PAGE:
Like everyone else, I’ve been reading (well, skimming) reams of year-end—and in some places, “decade-end”—economic summaries. There’s lots of talk about black swans, financial “Frankensteins,” lost decades, and fundamental changes in investor behavior.

Black swans are old news, and I’ve written on financial innovation and lost decades previously. And I’ve only got a tiny bit to say about investor behavior. I’ll get to that after sharing a few other observations I wish got more attention in all this year-in-reviewing.

1. Faith and patience

It strikes me that way too many people were surprised by the fact that financial markets and the modern economy are very much built on faith and patience, and that loss of either (or both!) leads to chaos. Almost everything you need to know about the fundamental fragility of a modern economy can be learned by watching the bank-run scene in “It’s a Wonderful Life” or by reading a snippet of Keynes:

“Of the maxims of orthodox finance, none, surely, is more anti-social than the fetish of liquidity, the doctrine that it is a positive virtue on the part of investment institutions to concentrate their resources upon the holding of ‘liquid’ securities. It forgets that there is no such thing as liquidity of investment for the community as a whole.”

Perhaps the biggest financial challenge we will continue to face is how to deal with ever-increasing flexibility and instantaneousness in the financial system while there remain tremendous inflexibilities in the actual economy.

2. A triumph of policymaking

The success of central banks in halting a worldwide financial panic that was clearly and dangerously feeding upon itself was remarkable, and I think it’s what will be remembered longest about the most recent crisis. The key remaining question is how quickly the monetary authorities will be able to react when the private banking system starts creating money again in a significant way.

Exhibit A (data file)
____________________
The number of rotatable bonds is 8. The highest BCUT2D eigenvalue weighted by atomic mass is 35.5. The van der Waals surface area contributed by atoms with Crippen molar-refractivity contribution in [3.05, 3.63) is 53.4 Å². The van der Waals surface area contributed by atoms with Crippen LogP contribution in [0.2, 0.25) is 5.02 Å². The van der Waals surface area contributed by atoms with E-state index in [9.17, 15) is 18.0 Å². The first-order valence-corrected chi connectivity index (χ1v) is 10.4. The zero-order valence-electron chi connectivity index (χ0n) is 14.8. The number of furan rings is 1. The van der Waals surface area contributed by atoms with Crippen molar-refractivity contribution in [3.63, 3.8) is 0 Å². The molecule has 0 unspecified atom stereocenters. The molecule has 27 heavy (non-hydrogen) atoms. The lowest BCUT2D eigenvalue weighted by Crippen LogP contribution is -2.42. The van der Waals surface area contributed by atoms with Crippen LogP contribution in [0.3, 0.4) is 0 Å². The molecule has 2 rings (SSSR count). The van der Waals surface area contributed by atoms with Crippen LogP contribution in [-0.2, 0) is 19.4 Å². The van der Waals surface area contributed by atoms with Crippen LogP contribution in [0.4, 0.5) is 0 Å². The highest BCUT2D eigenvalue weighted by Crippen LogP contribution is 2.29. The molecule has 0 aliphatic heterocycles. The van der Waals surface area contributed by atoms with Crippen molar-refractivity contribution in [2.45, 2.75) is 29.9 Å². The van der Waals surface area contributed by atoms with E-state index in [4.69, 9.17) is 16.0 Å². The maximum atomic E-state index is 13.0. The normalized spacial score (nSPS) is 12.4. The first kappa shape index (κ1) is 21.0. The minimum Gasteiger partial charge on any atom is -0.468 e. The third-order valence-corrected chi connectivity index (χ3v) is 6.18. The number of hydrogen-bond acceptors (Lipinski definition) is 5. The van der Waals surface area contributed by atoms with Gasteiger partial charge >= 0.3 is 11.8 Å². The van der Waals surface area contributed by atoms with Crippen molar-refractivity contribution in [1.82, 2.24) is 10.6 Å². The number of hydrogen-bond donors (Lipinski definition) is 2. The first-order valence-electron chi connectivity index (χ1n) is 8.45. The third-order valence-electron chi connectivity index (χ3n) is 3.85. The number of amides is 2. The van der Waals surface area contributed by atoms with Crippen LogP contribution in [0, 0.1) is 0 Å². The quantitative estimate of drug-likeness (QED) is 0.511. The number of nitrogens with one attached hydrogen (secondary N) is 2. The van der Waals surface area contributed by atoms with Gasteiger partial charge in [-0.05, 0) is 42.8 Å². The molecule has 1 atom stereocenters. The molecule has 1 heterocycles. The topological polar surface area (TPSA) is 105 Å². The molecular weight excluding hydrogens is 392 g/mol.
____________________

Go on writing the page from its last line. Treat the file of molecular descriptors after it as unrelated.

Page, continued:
If the Fed and other central banks pull off this balancing act (and I believe they can), the events of the last few years are likely to be remembered years from now as a triumph, rather than as a failure, of economic/financial policymaking. Nothing policymakers can do is ever going to vanquish greed, arrogance, fear, fraud, or speculative bubbles and crashes. Knowing that we have effective policy tools to help get through very serious instances of such crashes without suffering Depression-like consequences would mean vast improvement in all our lives (though obviously there will still be plenty of pain).

3. Investor consistency

Things change glacially, even in the face of what seem like “watershed” events. For example, there has been some discussion of whether individual investors will “return to the stock market.” Research that Steve Utkus and I have done surveying investors earlier this year suggests that most investors never left.

And in terms of a dramatic shift in investing patterns, I’ll refer to the data in the chart below, which show net new cash flows to stock mutual funds plotted alongside total returns for the S&P 500 Index, both on a rolling, most-recent-twelve-months basis.

The S&P 500 Index and net new cash flows to equity mutual funds

December 1984-November 2009
The S&P 500 Index and net new cash flows to equity mutual funds

Notes: Vanguard calculations based on mutual fund flow and historical total net asset data from the Investment Company Institute (as of 12/31/2009). S&P 500 total return is as recorded by Vanguard. Net new cash for equity mutual funds is the sum of net new cash flow to equity funds over the trailing 12 months divided by the average of total net assets at the end of each of those months.

I look at this and see no break in the pattern through November of this year. These two series are very much related, especially after about 1994, and while the recent market collapse was huge, recent flows appear to be in line with the observed relationship. If the markets turn in continued good performance, my guess would be the cash is likely to follow.

4. A note of thanks

Finally, at the end of what most are calling, if nothing else, a disappointing decade, it seems to me that a little thankfulness and humility are in order. Things could have turned out very differently.

My grandparents suffered through a ten-year period that included a total economic and political collapse, chaos, war, and personal hardship and tragedy that I can’t pretend to imagine, and somehow survived. I count my family incredibly lucky to come out of this decade in basically good shape, and myself fortunate to be able to do work that I love with friends and colleagues that I respect, for a sound enterprise that we all strongly believe in and to which we’re devoted. So, rather than disdainfully looking back, I’ll look forward to face the new year and the upcoming “teens” with great hope—and only a little trepidation.

Happy New Year!